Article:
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If you have visited Highlands in the summer, you have probably noticed the narrow stripes in bog, and piles of peat blocks lying around the stripes. I've seen so many of them, especially in Caithness, and I didn't have a clue what it could be used for. The answer is quite logical, but I don't think I would ever think of it.
With the absence of coal and wood, peat was used as an energy source (mainly for heating) in Scotland. Just as coal, peat contains the energy of the dead plants, only it burns faster than coal, providing more heat. The peat is cut in narrow strips (usually in May and June) and stacked in small pyramides to dry during the summer. The deeper the cut is, the densest the peat, which also means it will burn longer and hotter than the peat from the surface. Peat is still cut in some areas, although not nearly as comon as it was a century ago.
You might also like the information that the peat is used in whisky distilleries to create a distinctive smokey flavour.
Written Jan 24, 2012
The highland breed of cattle has a long and distinguished ancestry, not only in its homeland of western Scotland, but also in many far-flung parts of the world. One of Britain's oldest, most distinctive, and best known breeds, with a long, thick, flowing coat of rich hair and majestic sweeping horns, the Highlander has remained largely unchanged over the centuries. Written records go back to the 18th century and the Highland Cattle Herd Book, first published in 1885, lists pedigrees since that time.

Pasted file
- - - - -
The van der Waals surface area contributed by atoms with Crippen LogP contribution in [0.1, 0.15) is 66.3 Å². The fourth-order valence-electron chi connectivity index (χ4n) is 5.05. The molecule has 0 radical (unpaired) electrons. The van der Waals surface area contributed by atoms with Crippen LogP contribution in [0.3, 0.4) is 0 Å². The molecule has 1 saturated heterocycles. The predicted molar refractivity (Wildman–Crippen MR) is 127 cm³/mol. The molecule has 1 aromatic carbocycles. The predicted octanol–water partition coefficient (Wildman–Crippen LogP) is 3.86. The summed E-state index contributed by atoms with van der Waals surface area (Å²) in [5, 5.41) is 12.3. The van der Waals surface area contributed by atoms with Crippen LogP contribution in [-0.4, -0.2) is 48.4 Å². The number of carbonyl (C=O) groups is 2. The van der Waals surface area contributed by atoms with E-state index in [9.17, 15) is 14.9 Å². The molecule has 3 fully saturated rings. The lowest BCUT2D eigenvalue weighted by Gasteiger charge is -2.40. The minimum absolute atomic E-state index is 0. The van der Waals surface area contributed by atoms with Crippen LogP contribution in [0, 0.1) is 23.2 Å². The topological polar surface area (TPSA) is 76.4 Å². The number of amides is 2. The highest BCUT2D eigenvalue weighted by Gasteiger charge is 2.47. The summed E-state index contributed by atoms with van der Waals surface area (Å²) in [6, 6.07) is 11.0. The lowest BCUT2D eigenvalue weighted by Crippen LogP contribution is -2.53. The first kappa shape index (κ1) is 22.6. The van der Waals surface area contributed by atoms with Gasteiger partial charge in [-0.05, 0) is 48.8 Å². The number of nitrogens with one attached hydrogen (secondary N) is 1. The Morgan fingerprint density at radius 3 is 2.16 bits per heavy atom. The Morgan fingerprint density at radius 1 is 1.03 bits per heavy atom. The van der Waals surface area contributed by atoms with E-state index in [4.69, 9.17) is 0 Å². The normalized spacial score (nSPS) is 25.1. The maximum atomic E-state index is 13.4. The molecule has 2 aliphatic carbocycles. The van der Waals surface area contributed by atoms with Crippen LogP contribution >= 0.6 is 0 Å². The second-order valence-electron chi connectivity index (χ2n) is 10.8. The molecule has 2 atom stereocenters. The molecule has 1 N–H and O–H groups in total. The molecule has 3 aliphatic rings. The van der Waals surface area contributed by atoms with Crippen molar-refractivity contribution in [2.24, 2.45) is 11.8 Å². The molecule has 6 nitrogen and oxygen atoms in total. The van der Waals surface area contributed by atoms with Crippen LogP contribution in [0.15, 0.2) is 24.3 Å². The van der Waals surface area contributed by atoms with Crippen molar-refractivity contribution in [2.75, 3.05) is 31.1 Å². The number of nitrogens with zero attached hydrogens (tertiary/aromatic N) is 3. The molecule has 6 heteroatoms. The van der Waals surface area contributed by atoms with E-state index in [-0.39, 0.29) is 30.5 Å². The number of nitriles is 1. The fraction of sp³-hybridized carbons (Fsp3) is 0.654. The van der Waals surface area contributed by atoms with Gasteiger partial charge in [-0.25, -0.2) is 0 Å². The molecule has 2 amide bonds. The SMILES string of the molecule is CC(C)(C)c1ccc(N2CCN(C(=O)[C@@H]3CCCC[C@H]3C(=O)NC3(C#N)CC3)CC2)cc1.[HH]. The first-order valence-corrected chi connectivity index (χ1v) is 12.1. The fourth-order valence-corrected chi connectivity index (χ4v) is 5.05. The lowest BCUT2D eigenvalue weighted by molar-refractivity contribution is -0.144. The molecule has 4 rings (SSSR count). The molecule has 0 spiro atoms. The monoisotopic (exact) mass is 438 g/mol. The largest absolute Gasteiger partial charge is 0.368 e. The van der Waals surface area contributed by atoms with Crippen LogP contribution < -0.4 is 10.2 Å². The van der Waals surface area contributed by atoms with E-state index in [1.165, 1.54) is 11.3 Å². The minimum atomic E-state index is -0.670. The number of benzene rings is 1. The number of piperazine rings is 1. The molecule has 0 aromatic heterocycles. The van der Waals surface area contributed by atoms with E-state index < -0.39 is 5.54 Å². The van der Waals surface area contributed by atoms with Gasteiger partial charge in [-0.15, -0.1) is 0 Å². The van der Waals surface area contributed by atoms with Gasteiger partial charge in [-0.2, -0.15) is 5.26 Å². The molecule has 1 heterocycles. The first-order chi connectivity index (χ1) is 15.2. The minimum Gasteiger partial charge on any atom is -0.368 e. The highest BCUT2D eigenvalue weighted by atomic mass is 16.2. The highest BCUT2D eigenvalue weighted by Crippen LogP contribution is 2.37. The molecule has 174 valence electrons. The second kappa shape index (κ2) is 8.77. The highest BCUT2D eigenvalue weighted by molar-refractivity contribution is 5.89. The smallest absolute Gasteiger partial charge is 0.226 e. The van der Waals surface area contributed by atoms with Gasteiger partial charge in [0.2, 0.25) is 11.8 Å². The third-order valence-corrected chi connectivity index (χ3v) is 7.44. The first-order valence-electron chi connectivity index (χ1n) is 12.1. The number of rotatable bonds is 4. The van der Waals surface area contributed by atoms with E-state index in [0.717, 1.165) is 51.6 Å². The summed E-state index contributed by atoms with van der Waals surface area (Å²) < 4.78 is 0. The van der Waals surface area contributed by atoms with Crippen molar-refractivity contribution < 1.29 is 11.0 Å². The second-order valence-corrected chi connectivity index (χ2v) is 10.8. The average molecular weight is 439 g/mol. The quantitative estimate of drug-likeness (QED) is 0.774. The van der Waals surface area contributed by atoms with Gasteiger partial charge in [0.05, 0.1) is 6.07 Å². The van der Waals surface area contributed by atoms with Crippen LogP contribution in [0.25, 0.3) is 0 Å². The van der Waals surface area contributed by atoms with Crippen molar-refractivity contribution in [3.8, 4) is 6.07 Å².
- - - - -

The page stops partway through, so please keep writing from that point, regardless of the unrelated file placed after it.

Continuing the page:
It is on the vast areas of poor mountain land with high annual rainfall and bitter winds that Highland Cattle thrive and breed where no other cattle could exist Making the most of poor forage, calving outside and seldom, if ever, housed they make a real economic contribution to hill and upland areas. The breed is exceptionally hardy with a natural and unique ability to convert poor grazing efficiently. They are remarkable for their longevity: many Highland cows continue to breed to ages in excess of eighteen years having borne fifteen calves.
Highland cattle can be very friendly (like the one on the pic) and it is tempting to pet their furry heads. JUST BEWARE OF THEIR HORNS!!!
Updated Dec 16, 2006
If you walk along the shore line at Arisaig you will come to a steep path going uphill leading to the old cemetary and Church of St. Mary's. It was here we met the two cute dogs and the Priest's housekeeper out for a walk. After chatting a while she told us of Alasdair MacMhaighstir known as Am Bard Ainmeil = the great Gaelic Poet who is buried here in the churchyard. We visited the little church to see its lovely but lonely stained glass window and the picture of Our Lady of Kozielsk the little shrine picture was given to the Church by the people of Poland to commemorate the comradship shared between the British and Polish forces in WWll. I'm glad we took the time to chat to a local and learn something new which is not in any guide book.
Interestingly the cattle grid is not for cattle at all but put there to stop the deer from munching all the plants and destoying the old cemetary.
Written Sep 5, 2006
Phone: 01687 450223
I finally got to meet a Highland Cow on the road from Fort Augustus to Glengarry. After driving by and spotting him, we turned the car on a track and drove back a mile or so to say hello to this charming little fellow. He was so tame, he let us stroke his golden locks and seemed so proud of himself. Unlike other cattle who are known as a herd the Highland cattle are known to belong to a fold. They were once called Kyloes, a lowland Scots word taken from Kye meaning cow. I prefer their local name of Hielan Coos. The second picture shows a much bigger Highland Cow this time he is black and not so friendly. He kept stamping the ground as he eyed us from a far, so I wasn't going into the field to get a closed shot! The black one was seen on our journey home far from the Highlands
Updated Sep 3, 2006